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Two miracles brought the Jewish people out of darkness and into the light

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Jews light the candles of the menorah for 8 days, commemorating the miracle of Chanukah after the Maccabee uprising defeated the Greek occupiers of the Holy Temple in Jerusalem (Photo: Element5 on Unsplash)

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So, what is this holiday called Chanukah about? Every year, in the month of December, the 25th of Kislev on the Jewish calendar, Jews all over the world light the first of the Chanukah candles. They celebrate with family by eating latkes (potato pancakes) and sufganiyot (jelly doughnuts). They play games with dreidels and chocolate coins, and they sing Chanukah related songs.

Like many other Jewish holidays, Chanukah is about celebrating; but behind the celebrations are hard one triumphs.

Chanukah is about commemorating two miracles that occurred long ago. One is the miracle of the Jewish people’s victory by the Hasmoneans over the brutal Greeks in a war of overwhelming odds. The other is the miracle of the oil.  

During the days of the second temple the Greeks ruled over the land of Israel. As is quite common in the collective Jewish history, the Jews were not treated well by the Greek leaders. In the writings of Maimonides, he references many of the harsh decrees against the Jews. The Jews were not allowed to practice their religion or partake of Jewish learning. The Greeks took whatever they wanted from the Jewish people, which included abusing their wives and daughters.  The Greeks also entered the Holy Temple and vandalized it. They defiled any holy objects that they found.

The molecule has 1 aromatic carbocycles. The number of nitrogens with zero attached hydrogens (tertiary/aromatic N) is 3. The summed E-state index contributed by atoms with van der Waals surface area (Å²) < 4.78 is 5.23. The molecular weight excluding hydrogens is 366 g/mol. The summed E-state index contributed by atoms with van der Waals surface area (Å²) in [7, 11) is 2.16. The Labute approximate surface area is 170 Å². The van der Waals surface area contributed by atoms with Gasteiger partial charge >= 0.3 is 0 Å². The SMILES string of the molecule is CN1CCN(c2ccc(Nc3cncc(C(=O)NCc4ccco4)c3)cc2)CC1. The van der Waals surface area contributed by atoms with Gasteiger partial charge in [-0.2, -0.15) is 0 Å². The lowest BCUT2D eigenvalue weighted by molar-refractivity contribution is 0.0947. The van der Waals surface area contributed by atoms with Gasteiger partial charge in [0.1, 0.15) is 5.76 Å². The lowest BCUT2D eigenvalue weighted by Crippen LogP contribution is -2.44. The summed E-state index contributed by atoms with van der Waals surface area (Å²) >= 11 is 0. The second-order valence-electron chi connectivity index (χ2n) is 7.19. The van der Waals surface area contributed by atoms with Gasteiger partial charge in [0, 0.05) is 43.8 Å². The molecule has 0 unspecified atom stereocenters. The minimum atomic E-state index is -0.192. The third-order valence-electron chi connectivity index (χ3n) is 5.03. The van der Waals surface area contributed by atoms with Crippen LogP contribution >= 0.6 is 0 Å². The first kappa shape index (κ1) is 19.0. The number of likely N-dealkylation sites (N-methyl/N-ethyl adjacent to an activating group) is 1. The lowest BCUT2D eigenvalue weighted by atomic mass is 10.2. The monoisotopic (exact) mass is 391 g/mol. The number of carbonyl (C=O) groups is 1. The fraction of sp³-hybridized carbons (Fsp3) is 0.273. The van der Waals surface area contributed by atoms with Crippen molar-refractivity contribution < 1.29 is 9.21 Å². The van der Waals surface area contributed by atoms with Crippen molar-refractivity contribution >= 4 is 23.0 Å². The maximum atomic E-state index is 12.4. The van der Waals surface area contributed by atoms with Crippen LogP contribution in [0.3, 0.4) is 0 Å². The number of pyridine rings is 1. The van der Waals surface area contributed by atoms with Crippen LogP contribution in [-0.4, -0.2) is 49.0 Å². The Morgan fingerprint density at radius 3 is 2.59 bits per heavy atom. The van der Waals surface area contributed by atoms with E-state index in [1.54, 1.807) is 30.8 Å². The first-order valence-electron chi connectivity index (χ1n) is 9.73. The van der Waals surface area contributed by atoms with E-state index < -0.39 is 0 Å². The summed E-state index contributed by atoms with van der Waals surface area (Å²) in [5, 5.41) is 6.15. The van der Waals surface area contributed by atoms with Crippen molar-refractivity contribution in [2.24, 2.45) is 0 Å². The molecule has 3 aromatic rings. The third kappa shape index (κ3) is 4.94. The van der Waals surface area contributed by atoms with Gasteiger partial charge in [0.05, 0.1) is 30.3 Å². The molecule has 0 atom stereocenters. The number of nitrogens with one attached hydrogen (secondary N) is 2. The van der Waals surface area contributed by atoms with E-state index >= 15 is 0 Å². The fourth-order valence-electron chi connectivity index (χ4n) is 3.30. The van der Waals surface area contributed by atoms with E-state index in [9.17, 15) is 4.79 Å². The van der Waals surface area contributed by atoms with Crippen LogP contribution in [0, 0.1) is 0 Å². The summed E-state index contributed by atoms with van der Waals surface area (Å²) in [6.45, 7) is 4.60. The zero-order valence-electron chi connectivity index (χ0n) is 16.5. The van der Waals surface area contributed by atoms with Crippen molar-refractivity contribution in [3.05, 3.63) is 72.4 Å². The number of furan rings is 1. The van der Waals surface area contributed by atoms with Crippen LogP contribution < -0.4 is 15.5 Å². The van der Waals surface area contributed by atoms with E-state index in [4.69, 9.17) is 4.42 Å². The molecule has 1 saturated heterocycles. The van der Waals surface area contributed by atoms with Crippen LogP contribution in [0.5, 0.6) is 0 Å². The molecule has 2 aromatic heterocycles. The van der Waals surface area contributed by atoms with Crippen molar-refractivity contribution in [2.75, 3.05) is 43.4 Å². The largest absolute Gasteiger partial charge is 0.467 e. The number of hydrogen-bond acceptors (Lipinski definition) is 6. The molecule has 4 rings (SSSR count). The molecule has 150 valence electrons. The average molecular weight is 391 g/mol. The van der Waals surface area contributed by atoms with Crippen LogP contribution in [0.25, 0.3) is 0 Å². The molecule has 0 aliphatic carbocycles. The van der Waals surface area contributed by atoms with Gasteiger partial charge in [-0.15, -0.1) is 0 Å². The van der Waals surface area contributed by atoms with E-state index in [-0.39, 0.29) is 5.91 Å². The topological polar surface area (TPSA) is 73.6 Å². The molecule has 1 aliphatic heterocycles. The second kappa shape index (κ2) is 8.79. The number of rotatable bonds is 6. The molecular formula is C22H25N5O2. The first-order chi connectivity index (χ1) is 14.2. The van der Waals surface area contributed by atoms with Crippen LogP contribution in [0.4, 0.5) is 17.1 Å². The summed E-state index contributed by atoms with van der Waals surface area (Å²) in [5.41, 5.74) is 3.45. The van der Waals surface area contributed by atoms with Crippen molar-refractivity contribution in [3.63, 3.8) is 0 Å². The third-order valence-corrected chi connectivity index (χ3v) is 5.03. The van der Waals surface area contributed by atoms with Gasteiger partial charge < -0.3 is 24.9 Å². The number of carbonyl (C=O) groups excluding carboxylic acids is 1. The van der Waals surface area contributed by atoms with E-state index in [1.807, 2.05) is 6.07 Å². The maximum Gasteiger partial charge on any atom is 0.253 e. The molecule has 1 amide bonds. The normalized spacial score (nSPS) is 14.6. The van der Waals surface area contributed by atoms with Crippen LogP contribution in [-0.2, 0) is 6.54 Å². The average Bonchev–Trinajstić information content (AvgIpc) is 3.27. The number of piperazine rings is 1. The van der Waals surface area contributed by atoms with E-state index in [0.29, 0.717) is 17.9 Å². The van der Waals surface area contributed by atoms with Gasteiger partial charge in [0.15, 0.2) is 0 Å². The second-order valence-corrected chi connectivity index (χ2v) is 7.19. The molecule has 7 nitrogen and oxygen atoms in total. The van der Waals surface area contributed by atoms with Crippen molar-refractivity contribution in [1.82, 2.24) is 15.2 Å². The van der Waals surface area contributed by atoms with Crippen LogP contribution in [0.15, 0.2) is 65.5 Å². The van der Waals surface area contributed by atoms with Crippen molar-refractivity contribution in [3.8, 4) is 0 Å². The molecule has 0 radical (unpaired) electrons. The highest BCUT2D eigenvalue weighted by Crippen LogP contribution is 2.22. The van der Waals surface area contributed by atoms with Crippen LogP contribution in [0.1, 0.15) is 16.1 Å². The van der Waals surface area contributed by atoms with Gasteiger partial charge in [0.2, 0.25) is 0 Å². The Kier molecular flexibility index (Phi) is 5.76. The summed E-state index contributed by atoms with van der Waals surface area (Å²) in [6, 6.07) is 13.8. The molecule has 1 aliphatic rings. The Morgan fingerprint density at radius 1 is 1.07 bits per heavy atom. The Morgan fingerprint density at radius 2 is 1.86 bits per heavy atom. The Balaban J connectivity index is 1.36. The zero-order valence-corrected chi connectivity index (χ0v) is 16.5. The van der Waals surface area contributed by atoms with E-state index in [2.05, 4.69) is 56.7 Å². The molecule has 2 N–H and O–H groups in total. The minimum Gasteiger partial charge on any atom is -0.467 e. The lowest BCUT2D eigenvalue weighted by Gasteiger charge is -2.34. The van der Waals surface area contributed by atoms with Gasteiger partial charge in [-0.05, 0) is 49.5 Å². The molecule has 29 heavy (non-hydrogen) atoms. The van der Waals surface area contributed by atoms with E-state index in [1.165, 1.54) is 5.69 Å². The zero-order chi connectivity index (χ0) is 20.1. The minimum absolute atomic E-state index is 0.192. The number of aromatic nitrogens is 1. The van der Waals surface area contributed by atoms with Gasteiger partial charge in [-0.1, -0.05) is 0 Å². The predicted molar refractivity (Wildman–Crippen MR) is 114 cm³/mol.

One family mobilized against the Greeks. A family of priests who came to be known as the Maccabees. This small, but determined group of fighters managed to overthrow the Greeks despite insurmountable odds and restore Israel and the Temple to Jewish sovereignty. 

As part of the daily rituals in the Temple, the menorah was lit by the priests. They could not use just any oil for this purpose. The oil that was used was specially prepared, sanctified and stored in containers with the seal of the high priest. When the Greeks rampaged through the Temple, they destroyed all but one pitcher of oil that was properly sealed. It would take the priests another week to prepare more oil. So, the priests lit the menorah using the oil from this lone pitcher; enough oil to keep the menorah burning for one day.

But then a miracle happened. The oil from this small pitcher, oil that should have burned out after a single day, kept the menorah burning for eight days providing enough time to prepare more oil to keep the menorah burning. 

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Some say that this is actually the second miracle of the oil. They say that the first miracle is that the Hasmoneans found even one pitcher of sanctified oil amongst the ruin caused by the Greeks. 

Our sages decreed that we would celebrate the miracles that took place every year on the 25th of Kislev on the Jewish calendar.